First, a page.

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Claim of deduction on customs duty drawback under Section 80-IB of the Act- duty drawback is profit or gain derived from the business of an industrial undertaking
April, 16th 2008

IN THE HIGH COURT OF DELHI AT NEW DELHI

ITA No.643 of 2007

Judgment reserved on: January 23, 2008
Judgment delivered on: February 19, 2008

The Commissioner of Income Tax Delhi-IV New Delhi. ...Appellant
Through Mrs. P.L. Bansal, Adv.

Versus

Eltek SGS (P) Ltd.
F-225A, Sainik Farms, New Delhi. ...Respondent

Through Mr.Kaanan Kapur, Adv.
Coram:  MR. JUSTICE MADAN B. LOKUR AND MR. JUSTICE V.B. GUPTA

The claim of deduction by the Assessee on customs duty drawback of Rs.42,92,725/- under Section 80-IB of the Act- It is sufficient if we stick to the language used in Section 80-IB of the Act and come to the conclusion that duty drawback is profit or gain derived from the business of an industrial undertaking. The language used in Section 80-IB of the Act is not as broad as the expression attributable to referred to by the Supreme Court in Sterling Foods and Cambay Electric nor is it as narrow as the expression derived from. The expression derived from the business of an industrial undertaking is somewhere in between. (Para 20)

MADAN B. LOKUR, J.

1. The Revenue is aggrieved by an order dated 30th June, 2006 passed by the Income Tax Appellate Tribunal, Delhi Bench C in ITA No. 3669/D/2003 relevant for the Assessment Year 2001-2002.

2. The short question that has arisen for consideration in this appeal under Section 260-A of the Income Tax Act, 1961 (for short the Act) is with regard to the claim of deduction by the Assessee on customs duty drawback of Rs.42,92,725/- under Section 80-IB of the Act.

3. The Assessing Officer declined to grant a deduction by relying upon the decision of the Supreme Court in Commissioner of Income Tax v. Sterling Foods, [1999] 237 ITR 579. It may at one be pointed out that the decision of the Supreme Court related to import entitlement under the Export Promotion Scheme of the Government of India and on the interpretation of Section 80-HH of the Act.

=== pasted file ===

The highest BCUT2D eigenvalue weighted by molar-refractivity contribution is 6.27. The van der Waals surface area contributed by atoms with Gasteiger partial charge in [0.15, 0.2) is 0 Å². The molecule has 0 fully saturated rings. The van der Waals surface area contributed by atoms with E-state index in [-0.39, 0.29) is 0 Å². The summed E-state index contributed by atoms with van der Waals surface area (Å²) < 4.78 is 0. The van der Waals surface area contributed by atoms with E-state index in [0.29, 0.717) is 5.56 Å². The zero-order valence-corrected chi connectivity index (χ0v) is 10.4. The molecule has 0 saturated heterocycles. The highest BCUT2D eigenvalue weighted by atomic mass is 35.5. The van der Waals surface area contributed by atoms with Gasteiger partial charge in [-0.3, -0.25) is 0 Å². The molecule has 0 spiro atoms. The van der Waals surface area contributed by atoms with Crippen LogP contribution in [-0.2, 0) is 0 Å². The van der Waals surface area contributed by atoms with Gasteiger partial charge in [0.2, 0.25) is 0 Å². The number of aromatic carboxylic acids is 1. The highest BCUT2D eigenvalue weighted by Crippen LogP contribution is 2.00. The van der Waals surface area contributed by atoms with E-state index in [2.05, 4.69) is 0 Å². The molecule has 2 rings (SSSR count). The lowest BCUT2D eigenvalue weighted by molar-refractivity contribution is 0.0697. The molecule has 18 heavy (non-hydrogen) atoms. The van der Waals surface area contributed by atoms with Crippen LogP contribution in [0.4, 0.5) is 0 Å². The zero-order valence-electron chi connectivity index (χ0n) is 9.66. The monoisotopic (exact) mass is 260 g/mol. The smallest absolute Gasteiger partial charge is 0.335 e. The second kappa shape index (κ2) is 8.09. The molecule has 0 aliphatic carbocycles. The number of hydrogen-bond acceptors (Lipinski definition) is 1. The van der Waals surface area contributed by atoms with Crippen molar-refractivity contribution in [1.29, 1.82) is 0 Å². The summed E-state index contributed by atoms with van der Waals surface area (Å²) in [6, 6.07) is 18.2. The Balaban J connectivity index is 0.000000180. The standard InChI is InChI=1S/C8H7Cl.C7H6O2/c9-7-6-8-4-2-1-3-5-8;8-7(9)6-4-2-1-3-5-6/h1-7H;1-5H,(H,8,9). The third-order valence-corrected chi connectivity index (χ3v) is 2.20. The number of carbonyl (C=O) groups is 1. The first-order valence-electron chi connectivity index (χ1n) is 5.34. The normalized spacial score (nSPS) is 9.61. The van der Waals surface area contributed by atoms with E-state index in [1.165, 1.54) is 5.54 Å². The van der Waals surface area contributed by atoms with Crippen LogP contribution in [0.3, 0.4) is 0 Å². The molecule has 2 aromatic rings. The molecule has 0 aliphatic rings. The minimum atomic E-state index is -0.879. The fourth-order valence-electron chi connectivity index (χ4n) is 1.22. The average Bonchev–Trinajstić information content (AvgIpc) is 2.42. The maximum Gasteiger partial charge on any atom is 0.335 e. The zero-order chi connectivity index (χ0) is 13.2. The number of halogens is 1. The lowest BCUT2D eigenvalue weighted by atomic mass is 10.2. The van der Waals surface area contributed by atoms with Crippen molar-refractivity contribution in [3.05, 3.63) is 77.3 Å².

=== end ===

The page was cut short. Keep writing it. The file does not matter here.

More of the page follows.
4. Feeling aggrieved by the assessment order, the Assessee preferred an appeal before the Commissioner of Income Tax (Appeals) [CIT (A)] who set aside the order passed by the Assessing Officer by holding that Sterling Foods did not apply to the facts of the case and the language used in Section 80-HH of the Act was materially different from the language used in Section 80-IB of the Act.

5. The Revenue preferred an appeal before the Tribunal which dismissed the appeal and upheld the view expressed by the CIT (A).

6. In the first instance, it is necessary to appreciate the decision of the Supreme
Court in Sterling Foods.

7. The Assessee in that case was engaged in processing prawn and other sea foods which it had exported. As a result of an Export Promotion Scheme announced by the Central Government, the Assessee earned certain import entitlements. The Assessee could either use the import entitlement or sell it to others. In that case, the Assessee sold the import entitlements to some third parties and its income, therefore, included the sale proceeds of such import entitlements, for which the Assessee claimed relief under Section 80- HH(1) of the Act, which reads as follows:

80HH. Deduction in respect of profits and gains from newly established industrial undertakings or hotel business in backward areas.

(1) Where the gross total income of an assessee includes any profits and gains derived from an industrial undertaking, or the business of a hotel, to which this section applies, there shall, in accordance with and subject to the provisions of this section, be allowed, in computing the total income of the assessee, a deduction from such  rofits and gains of an amount equal to twenty per cent thereof.

It will at once be seen that the language used in Section 80-HH of the Act relates to profits and gains derived from an industrial undertaking.

8. In Cambay Electric Supply Industrial Co. Ltd. v. CIT, [1978] 113 ITR 84, the Supreme Court drew a distinction between the expression derived from and attributable to, the latter being wider in import than the expression derived from. It was observed that the expression attributable to was used when the legislature intended to cover receipts from sources other than the actual conduct of the business.